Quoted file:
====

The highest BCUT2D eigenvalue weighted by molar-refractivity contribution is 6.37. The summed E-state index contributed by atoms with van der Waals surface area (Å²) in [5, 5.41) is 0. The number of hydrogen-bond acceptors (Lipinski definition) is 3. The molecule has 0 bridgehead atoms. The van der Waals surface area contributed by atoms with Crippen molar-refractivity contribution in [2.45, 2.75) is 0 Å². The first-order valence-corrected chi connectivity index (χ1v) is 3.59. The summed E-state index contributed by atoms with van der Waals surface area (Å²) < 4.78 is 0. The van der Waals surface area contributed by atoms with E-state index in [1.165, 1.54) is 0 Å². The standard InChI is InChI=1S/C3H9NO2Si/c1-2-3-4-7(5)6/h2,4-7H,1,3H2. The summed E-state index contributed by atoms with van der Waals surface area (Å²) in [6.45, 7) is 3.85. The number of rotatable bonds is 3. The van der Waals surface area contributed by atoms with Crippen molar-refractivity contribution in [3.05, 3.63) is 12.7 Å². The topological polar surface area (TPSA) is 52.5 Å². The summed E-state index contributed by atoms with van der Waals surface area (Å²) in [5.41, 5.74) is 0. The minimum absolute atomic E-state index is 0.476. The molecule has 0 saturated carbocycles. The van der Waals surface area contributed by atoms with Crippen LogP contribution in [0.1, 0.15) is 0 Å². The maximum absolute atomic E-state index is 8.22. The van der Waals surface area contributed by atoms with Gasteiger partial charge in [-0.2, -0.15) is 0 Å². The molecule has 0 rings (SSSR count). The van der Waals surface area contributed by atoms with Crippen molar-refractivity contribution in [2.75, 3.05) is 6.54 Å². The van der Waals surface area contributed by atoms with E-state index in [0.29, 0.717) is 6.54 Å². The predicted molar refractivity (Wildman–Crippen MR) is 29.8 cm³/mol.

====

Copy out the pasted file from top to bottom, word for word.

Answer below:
The highest BCUT2D eigenvalue weighted by molar-refractivity contribution is 6.37. The summed E-state index contributed by atoms with van der Waals surface area (Å²) in [5, 5.41) is 0. The number of hydrogen-bond acceptors (Lipinski definition) is 3. The molecule has 0 bridgehead atoms. The van der Waals surface area contributed by atoms with Crippen molar-refractivity contribution in [2.45, 2.75) is 0 Å². The first-order valence-corrected chi connectivity index (χ1v) is 3.59. The summed E-state index contributed by atoms with van der Waals surface area (Å²) < 4.78 is 0. The van der Waals surface area contributed by atoms with E-state index in [1.165, 1.54) is 0 Å². The standard InChI is InChI=1S/C3H9NO2Si/c1-2-3-4-7(5)6/h2,4-7H,1,3H2. The summed E-state index contributed by atoms with van der Waals surface area (Å²) in [6.45, 7) is 3.85. The number of rotatable bonds is 3. The van der Waals surface area contributed by atoms with Crippen molar-refractivity contribution in [3.05, 3.63) is 12.7 Å². The topological polar surface area (TPSA) is 52.5 Å². The summed E-state index contributed by atoms with van der Waals surface area (Å²) in [5.41, 5.74) is 0. The minimum absolute atomic E-state index is 0.476. The molecule has 0 saturated carbocycles. The van der Waals surface area contributed by atoms with Crippen LogP contribution in [0.1, 0.15) is 0 Å². The maximum absolute atomic E-state index is 8.22. The van der Waals surface area contributed by atoms with Gasteiger partial charge in [-0.2, -0.15) is 0 Å². The molecule has 0 rings (SSSR count). The van der Waals surface area contributed by atoms with Crippen molar-refractivity contribution in [2.75, 3.05) is 6.54 Å². The van der Waals surface area contributed by atoms with E-state index in [0.29, 0.717) is 6.54 Å². The predicted molar refractivity (Wildman–Crippen MR) is 29.8 cm³/mol.